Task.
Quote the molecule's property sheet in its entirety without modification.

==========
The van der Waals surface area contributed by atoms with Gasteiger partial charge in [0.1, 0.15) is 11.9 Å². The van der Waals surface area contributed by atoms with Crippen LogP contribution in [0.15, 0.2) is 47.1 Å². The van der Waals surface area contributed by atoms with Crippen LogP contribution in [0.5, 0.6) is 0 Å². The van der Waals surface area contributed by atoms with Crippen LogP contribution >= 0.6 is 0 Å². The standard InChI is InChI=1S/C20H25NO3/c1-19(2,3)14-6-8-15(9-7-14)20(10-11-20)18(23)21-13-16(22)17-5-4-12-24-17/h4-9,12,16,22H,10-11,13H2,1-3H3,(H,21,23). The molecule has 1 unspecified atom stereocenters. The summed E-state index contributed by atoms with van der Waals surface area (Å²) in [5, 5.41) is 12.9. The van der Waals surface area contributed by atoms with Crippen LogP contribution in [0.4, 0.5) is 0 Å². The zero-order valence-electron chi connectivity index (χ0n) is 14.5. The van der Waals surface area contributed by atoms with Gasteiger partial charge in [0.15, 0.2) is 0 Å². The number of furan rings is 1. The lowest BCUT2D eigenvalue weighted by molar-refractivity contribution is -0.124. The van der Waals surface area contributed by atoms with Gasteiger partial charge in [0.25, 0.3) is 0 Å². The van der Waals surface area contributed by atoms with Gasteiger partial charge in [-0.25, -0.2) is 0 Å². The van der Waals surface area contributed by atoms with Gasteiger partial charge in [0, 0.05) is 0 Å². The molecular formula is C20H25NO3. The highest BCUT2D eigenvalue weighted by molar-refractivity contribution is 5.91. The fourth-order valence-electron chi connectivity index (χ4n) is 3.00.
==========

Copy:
The van der Waals surface area contributed by atoms with Gasteiger partial charge in [0.1, 0.15) is 11.9 Å². The van der Waals surface area contributed by atoms with Crippen LogP contribution in [0.15, 0.2) is 47.1 Å². The van der Waals surface area contributed by atoms with Crippen LogP contribution in [0.5, 0.6) is 0 Å². The van der Waals surface area contributed by atoms with Crippen LogP contribution >= 0.6 is 0 Å². The standard InChI is InChI=1S/C20H25NO3/c1-19(2,3)14-6-8-15(9-7-14)20(10-11-20)18(23)21-13-16(22)17-5-4-12-24-17/h4-9,12,16,22H,10-11,13H2,1-3H3,(H,21,23). The molecule has 1 unspecified atom stereocenters. The summed E-state index contributed by atoms with van der Waals surface area (Å²) in [5, 5.41) is 12.9. The van der Waals surface area contributed by atoms with Crippen LogP contribution in [0.4, 0.5) is 0 Å². The zero-order valence-electron chi connectivity index (χ0n) is 14.5. The van der Waals surface area contributed by atoms with Gasteiger partial charge in [0.15, 0.2) is 0 Å². The number of furan rings is 1. The lowest BCUT2D eigenvalue weighted by molar-refractivity contribution is -0.124. The van der Waals surface area contributed by atoms with Gasteiger partial charge in [0.25, 0.3) is 0 Å². The van der Waals surface area contributed by atoms with Gasteiger partial charge in [-0.25, -0.2) is 0 Å². The van der Waals surface area contributed by atoms with Gasteiger partial charge in [0, 0.05) is 0 Å². The molecular formula is C20H25NO3. The highest BCUT2D eigenvalue weighted by molar-refractivity contribution is 5.91. The fourth-order valence-electron chi connectivity index (χ4n) is 3.00.